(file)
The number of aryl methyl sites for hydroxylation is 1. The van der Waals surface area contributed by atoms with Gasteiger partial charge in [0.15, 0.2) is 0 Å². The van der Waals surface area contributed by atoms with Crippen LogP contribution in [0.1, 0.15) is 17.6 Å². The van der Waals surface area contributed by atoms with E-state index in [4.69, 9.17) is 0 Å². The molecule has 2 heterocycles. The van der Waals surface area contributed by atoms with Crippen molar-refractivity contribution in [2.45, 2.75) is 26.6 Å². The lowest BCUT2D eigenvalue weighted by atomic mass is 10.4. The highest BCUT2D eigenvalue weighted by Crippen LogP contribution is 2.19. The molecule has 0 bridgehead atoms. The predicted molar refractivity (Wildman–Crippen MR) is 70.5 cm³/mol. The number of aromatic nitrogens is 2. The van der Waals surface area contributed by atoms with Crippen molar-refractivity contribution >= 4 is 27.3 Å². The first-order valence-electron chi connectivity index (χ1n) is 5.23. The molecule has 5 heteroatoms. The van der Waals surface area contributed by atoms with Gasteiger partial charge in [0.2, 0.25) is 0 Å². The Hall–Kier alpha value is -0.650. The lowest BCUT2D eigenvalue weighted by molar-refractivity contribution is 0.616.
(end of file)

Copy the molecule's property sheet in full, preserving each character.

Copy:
The number of aryl methyl sites for hydroxylation is 1. The van der Waals surface area contributed by atoms with Gasteiger partial charge in [0.15, 0.2) is 0 Å². The van der Waals surface area contributed by atoms with Crippen LogP contribution in [0.1, 0.15) is 17.6 Å². The van der Waals surface area contributed by atoms with E-state index in [4.69, 9.17) is 0 Å². The molecule has 2 heterocycles. The van der Waals surface area contributed by atoms with Crippen molar-refractivity contribution in [2.45, 2.75) is 26.6 Å². The lowest BCUT2D eigenvalue weighted by atomic mass is 10.4. The highest BCUT2D eigenvalue weighted by Crippen LogP contribution is 2.19. The molecule has 0 bridgehead atoms. The predicted molar refractivity (Wildman–Crippen MR) is 70.5 cm³/mol. The number of aromatic nitrogens is 2. The van der Waals surface area contributed by atoms with Crippen molar-refractivity contribution >= 4 is 27.3 Å². The first-order valence-electron chi connectivity index (χ1n) is 5.23. The molecule has 5 heteroatoms. The van der Waals surface area contributed by atoms with Gasteiger partial charge in [0.2, 0.25) is 0 Å². The Hall–Kier alpha value is -0.650. The lowest BCUT2D eigenvalue weighted by molar-refractivity contribution is 0.616.